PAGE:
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Three people you need to fire

If the success of Apple bears any relevance to the transportation industry it’s this: companies that place a premium on innovation succeed.

If the success of Apple bears any relevance to the transportation industry it’s this: companies that place a premium on innovation succeed.

For-hire trucking is an industry of more than 10,000 carriers each needing to differentiate itself in a very crowded marketplace. At the same time, research shows shippers are besieged by growing supply chain complexity and rising customer demands.

Clearly, trucking companies who come to market with the kind of innovative transportation offerings shippers need, stand to benefit.

But innovation doesn’t just happen; it’s created by people. In the hands of the right people it flowers; in the hands of the wrong people it withers.

This column is about the latter. It is about the people you need to fire if you want to spark innovation in your company and it’s inspired by the writings of G. Michael Maddock and Raphael Louis Viton, authors of Free the Idea Monkey.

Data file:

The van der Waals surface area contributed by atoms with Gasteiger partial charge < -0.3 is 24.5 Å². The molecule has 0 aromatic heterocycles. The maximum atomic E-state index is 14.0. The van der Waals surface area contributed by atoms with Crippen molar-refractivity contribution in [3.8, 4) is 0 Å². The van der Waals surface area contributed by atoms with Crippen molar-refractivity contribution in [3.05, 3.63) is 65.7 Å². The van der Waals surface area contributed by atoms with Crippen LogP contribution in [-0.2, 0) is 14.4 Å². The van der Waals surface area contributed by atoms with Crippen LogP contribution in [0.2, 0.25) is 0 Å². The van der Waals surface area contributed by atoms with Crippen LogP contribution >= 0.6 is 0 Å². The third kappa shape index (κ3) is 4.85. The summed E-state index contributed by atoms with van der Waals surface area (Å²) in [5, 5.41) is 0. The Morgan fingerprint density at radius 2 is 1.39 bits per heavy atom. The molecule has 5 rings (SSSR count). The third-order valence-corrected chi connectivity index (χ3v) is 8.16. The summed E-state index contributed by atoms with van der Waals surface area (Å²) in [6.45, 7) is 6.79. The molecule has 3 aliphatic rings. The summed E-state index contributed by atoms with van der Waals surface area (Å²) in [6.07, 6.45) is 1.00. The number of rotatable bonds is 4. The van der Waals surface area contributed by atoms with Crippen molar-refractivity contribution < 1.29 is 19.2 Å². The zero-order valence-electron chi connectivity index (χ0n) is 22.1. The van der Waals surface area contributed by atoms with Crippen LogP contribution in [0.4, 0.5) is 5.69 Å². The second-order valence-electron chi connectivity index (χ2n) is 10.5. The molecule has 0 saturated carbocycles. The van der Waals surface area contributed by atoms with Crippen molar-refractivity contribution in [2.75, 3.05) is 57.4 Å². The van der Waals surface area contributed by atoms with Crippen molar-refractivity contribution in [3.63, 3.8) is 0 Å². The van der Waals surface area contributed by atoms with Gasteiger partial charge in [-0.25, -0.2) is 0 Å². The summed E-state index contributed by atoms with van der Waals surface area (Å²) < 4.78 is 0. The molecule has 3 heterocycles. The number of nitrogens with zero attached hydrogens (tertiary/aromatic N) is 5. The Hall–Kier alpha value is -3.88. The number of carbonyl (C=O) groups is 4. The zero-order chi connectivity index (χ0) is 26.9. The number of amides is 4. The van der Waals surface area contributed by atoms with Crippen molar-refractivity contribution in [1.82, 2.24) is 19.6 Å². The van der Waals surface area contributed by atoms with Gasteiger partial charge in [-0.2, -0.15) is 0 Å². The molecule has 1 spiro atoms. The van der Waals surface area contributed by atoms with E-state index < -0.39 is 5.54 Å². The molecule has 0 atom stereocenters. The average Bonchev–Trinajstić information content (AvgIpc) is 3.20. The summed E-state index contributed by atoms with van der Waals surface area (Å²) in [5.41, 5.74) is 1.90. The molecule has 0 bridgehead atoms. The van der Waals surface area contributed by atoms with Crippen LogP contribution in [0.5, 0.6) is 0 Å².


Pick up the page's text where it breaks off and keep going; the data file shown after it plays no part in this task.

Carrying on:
There are three types of people in your company you need to fire immediately, according to Maddock and Viton. Hanging onto them just sucks the energy out of your company.

First is the type of person Maddock and Viton, refer to as “the victim.” They’re the ones always complaining, feeling the company is out to screw them, fighting the latest technology, company strategy, whatever. Victims don’t see problems as challenges to overcome; they see problems as opportunities to complain. And they sure love to complain. Make your company happier and more innovative; get rid of “the victims.”

The second type of person you don’t want on your team is “the non-believer.” The difference between the winning team that makes industry-changing innovation happen and the losing one that comes up short is a lack of willpower, Maddock and Viton argue. Said differently, the winners really believed they could do it, while the losers doubted it was possible.

Effective leaders find and promote believers within their organizations. They also understand the cancerous effect that non-believers have on a team and cut them out of the organization quickly and without regret.

The last type of person you need to throw out of your company is “the know-it-all.” These may be very smart folks who somewhere along the way decided to use their knowledge to block change rather than lead it; to focus their energies explaining why things are impossible rather than possible.  Maddock and Viton argue that the best innovators are learners, not knowers.

The same can be said about innovative cultures; they are learning cultures. In order to innovate, employees must be encouraged to go beyond their comfort zone; they must not be afraid to fail and learn from their mistakes. Know-it-alls, in part because their experience demands respect, block this from happening.

The staff at innovative companies, such as Apple, believe they are part of something big. That’s the kind of employees you need in your company. The rest should be shown the door.

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